Wear sunscreen (not) Kurt Vonnegut’s
I often refer to this so thought it best to post on my Live Spaces Life is a Journey Blog – Enjoy, scotte cohen
WEAR SUNSCREEN – (NOT) A COMMENCEMENT SPEECH, (NOT) BY KURT VONNEGUTIf I could offer you only one tip for the future, sunscreen would be it. The long-term benefits of sunscreen have been proved by scientists, whereas the rest of my advice has no basis more reliable than my own meandering experience. I will dispense this advice now.Enjoy the power and beauty of your youth. Oh, never mind. You will not understand the power and beauty of your youth until they’ve faded. But trust me, in 20 years, you’ll look back at photos of yourself and recall in a way you can’t grasp now how much possibility lay before you and how fabulous you really looked. You are not as fat as you imagine.
Don’t worry about the future. Or worry, but know that worrying is as effective as trying to solve an algebra equation by chewing bubble gum. The real troubles in your life are apt to be things that never crossed your worried mind, the kind that blindside you at 4 p.m. on some idle Tuesday.Do one thing every day that scares you.Sing.Don’t be reckless with other people’s hearts. Don’t put up with people who are reckless with yours.Floss.Don’t waste your time on jealousy. Sometimes you’re ahead, sometimes you’re behind. The race is long and, in the end, it’s only with yourself.Remember compliments you receive. Forget the insults. If you succeed in doing this, tell me how.Keep your old love letters. Throw away your old bank statements.Stretch.Don’t feel guilty if you don’t know what you want to do with your life. The most interesting people I know didn’t know at 22 what they wanted to do with their lives. Some of the most interesting 40-year-olds I know still don’t.Get plenty of calcium. Be kind to your knees. You’ll miss them when they’re gone.Maybe you’ll marry, maybe you won’t. Maybe you’ll have children, maybe you won’t. Maybe you’ll divorce at 40, maybe you’ll dance the funky chicken on your 75th wedding anniversary. Whatever you do, don’t congratulate yourself too much, or berate yourself either. Your choices are half chance. So are everybody else’s.Enjoy your body. Use it every way you can. Don’t be afraid of it or of what other people think of it. It’s the greatest instrument you’ll ever own.Dance, even if you have nowhere to do it but your living room.Read the directions, even if you don’t follow them.Do not read beauty magazines. They will only make you feel ugly.Get to know your parents. You never know when they’ll be gone for good. Be nice to your siblings. They’re your best link to your past and the people most likely to stick with you in the future.Understand that friends come and go, but with a precious few you should hold on. Work hard to bridge the gaps in geography and lifestyle, because the older you get, the more you need the people who knew you when you were young.Live in New York City once, but leave before it makes you hard. Live in Northern California once, but leave before it makes you soft. Travel.Accept certain inalienable truths: Prices will rise. Politicians will philander. You, too, will get old. And when you do, you’ll fantasize that when you were young, prices were reasonable, politicians were noble and children respected their elders.Respect your elders.Don’t expect anyone else to support you. Maybe you have a trust fund. Maybe you’ll have a wealthy spouse. But you never know when either one might run out.Don’t mess too much with your hair or by the time you’re 40 it will look 85.Be careful whose advice you buy, but be patient with those who supply it. Advice is a form of nostalgia. Dispensing it is a way of fishing the past from the disposal, wiping it off, painting over the ugly parts and recycling it for more than it’s worth.But trust me on the sunscreen.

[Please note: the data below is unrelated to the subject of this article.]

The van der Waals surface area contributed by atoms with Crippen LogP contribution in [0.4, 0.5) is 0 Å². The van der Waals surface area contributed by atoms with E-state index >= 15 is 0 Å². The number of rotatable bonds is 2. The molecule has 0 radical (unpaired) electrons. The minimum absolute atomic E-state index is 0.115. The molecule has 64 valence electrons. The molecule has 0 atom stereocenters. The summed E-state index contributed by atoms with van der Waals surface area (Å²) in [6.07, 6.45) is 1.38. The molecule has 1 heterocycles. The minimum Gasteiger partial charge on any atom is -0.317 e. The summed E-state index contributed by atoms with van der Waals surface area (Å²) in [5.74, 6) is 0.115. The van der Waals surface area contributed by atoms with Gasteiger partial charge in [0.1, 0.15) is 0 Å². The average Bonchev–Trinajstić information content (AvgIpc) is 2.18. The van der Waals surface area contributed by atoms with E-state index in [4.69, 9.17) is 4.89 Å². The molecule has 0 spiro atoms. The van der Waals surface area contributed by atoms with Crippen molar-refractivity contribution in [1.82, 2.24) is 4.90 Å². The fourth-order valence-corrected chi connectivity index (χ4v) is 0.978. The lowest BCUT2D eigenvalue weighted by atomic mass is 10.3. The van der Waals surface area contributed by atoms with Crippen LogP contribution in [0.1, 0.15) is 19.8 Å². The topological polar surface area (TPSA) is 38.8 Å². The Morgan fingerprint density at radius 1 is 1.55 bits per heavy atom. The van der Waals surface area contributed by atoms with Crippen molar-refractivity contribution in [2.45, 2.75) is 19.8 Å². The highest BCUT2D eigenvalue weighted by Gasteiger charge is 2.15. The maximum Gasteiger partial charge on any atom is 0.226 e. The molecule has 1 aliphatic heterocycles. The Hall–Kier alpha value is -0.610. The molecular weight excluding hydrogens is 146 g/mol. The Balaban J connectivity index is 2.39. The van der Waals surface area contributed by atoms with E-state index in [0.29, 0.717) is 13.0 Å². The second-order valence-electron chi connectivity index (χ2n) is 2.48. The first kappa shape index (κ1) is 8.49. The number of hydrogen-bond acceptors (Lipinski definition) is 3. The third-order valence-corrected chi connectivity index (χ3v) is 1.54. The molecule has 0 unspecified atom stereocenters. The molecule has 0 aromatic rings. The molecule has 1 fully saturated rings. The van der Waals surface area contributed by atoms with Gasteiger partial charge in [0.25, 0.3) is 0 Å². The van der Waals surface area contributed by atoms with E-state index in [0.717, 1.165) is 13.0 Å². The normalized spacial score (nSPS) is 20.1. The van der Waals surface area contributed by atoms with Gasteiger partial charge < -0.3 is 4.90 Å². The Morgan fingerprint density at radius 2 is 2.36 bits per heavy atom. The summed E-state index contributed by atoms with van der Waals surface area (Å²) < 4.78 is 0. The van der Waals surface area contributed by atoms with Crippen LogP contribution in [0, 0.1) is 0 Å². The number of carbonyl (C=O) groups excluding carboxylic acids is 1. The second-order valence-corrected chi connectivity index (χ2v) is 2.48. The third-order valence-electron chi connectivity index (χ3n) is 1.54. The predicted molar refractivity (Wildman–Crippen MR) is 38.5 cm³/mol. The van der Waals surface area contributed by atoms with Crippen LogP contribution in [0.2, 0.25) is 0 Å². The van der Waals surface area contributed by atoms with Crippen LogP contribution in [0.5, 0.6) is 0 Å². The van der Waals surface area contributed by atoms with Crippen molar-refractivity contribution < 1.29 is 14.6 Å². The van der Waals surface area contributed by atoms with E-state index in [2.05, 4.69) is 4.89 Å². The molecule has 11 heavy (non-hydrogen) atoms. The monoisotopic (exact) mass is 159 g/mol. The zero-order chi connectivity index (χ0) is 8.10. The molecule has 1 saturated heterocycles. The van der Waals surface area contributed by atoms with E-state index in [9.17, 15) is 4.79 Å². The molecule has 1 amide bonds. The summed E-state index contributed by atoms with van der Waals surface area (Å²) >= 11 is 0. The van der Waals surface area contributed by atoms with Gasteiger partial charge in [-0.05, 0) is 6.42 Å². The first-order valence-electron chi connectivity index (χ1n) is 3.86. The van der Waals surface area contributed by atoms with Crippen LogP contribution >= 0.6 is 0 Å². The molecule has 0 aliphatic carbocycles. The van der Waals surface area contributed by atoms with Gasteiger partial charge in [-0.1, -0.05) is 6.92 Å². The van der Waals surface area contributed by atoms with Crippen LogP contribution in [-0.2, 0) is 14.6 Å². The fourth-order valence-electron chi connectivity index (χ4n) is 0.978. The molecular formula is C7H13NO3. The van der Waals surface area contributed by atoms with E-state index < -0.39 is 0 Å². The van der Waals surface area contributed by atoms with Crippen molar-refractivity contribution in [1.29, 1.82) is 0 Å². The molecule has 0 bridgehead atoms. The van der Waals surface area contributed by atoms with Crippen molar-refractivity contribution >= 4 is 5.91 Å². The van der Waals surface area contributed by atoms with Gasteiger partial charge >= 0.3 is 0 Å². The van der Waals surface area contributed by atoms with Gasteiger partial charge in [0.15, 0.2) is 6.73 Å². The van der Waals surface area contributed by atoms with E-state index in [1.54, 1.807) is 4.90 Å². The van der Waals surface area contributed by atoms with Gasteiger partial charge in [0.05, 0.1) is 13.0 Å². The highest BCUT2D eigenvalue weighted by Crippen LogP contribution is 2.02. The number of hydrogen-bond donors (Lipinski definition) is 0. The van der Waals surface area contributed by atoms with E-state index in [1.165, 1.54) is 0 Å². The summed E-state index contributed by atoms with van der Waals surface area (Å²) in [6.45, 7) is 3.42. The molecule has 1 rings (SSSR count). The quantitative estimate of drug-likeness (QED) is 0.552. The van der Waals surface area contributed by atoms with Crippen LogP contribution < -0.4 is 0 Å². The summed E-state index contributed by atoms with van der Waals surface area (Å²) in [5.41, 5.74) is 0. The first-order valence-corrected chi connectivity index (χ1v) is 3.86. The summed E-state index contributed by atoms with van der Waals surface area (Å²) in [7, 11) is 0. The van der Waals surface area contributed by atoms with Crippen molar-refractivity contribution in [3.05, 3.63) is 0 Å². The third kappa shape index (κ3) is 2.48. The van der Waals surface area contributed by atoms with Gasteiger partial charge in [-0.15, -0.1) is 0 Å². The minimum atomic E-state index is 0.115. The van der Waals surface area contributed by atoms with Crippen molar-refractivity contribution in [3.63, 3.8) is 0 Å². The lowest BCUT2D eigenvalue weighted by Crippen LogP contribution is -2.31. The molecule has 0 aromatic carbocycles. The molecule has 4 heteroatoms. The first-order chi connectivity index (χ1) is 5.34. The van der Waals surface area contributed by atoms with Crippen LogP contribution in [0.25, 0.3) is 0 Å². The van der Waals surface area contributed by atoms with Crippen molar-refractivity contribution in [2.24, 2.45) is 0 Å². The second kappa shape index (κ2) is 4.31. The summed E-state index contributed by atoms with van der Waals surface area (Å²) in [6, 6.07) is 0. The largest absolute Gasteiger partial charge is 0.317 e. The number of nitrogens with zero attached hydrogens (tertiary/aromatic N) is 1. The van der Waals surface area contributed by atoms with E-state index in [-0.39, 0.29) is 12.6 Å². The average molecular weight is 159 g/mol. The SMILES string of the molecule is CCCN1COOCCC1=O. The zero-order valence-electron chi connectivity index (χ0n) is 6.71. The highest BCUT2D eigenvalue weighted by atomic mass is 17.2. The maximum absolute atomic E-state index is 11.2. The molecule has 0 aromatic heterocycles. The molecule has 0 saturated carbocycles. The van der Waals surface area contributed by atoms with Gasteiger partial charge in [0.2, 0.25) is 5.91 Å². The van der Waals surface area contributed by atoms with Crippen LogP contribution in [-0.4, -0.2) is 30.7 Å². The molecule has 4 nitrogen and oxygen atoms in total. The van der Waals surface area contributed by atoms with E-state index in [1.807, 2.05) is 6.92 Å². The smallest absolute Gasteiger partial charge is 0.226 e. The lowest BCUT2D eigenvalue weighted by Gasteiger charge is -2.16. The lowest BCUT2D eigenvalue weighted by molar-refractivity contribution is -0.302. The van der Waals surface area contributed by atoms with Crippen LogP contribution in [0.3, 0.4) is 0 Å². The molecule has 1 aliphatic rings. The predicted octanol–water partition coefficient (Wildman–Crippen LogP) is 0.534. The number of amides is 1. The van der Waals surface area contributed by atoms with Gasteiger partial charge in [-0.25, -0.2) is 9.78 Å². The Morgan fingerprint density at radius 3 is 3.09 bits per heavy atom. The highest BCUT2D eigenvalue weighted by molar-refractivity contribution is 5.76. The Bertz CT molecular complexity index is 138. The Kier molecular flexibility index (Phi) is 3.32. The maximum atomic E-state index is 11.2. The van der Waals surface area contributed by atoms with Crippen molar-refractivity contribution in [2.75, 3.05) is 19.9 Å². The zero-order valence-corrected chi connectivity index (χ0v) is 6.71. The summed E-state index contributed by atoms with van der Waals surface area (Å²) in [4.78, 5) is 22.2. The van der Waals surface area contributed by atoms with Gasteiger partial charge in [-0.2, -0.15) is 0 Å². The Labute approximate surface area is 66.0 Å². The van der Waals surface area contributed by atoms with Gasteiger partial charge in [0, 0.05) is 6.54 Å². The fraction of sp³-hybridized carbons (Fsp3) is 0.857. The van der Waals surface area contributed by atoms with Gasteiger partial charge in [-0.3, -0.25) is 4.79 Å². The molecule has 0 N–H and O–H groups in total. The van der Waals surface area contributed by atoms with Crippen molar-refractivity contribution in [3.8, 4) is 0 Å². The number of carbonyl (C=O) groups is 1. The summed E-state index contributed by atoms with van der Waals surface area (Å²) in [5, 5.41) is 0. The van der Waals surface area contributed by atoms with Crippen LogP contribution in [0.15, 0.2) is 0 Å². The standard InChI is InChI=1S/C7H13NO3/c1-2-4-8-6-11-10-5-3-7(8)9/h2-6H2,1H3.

* * * * * The original column by Mary Schmich of The Chicago Tribune. June 1, 1997. Click here to read Mary Schmich’s version of how her article was miscredited to Kurt Vonnegut via e-mail and became hugely popular. The song, on the CD Something for Everybody by Baz Luhrmann, is properly credited to Schmich.
The lyrics to Everybody’s Free to Wear Sunscreen, by Mary Schmich:
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Don’t bother trying to look up Kurt Vonnegut’s email address on the Internet. He doesn’t have one. The reason is the 74-year-old author’s longstanding aversion to all things “cyber” – an aversion doubtless exacerbated by the events of last week.
In case you’ve been living in a bomb shelter, here’s what happened: on or about Thursday, July 31, 1997, an email message began making the rounds featuring the text of a “commencement speech” purportedly given by Vonnegut at MIT. It was clever, poignant, full of the kind of arch-cynical humor Vonnegut is famous for. Unfortunately, Vonnegut never gave any such address. Nor did he write the words attributed to him. The actual address heard by MIT graduates this year – in which Vonnegut had no part whatsoever – was delivered by U.N. Secretary General Kofi Annan on June 5. According to an MIT spokesman, Annan’s speech was “a lot longer and maybe not as clever” as the text falsely attributed to Vonnegut. Annan’s words of wisdom have been publicly available on the Internet since the date of the commencement.
But the phony Vonnegut speech had already funneled through thousands of modems before the hoax was discovered and the true source of the text identified – a newspaper column by Mary Schmich of the Chicago Tribune. In that column, published June 1, Schmich fantasized about giving a commencement address. “Ladies and gentlemen of the class of ’97,” the imaginary speech began. “Wear sunscreen.”
It was funny and it was well-written. But it wasn’t Vonnegut. “I thought about it and said I didn’t think I gave any talk like that, but I wished I had.”
The incident took everyone concerned by surprise. Recipients of the message who thought they’d recognized Vonnegut’s unique wit were embarrassed to find out they’d been duped. Supposedly even Vonnegut’s wife, Jill Krementz, fell victim to the hoax, gleefully forwarding the message to family and friends.
In the aftermath of the hoax, Mary Schmich, who has taken to calling the Internet a “lawless swamp,” received hundreds of phone calls and email messages, some of them accusing her of plagiarism. She subsequently tried to track down the originator of the hoax, but could not.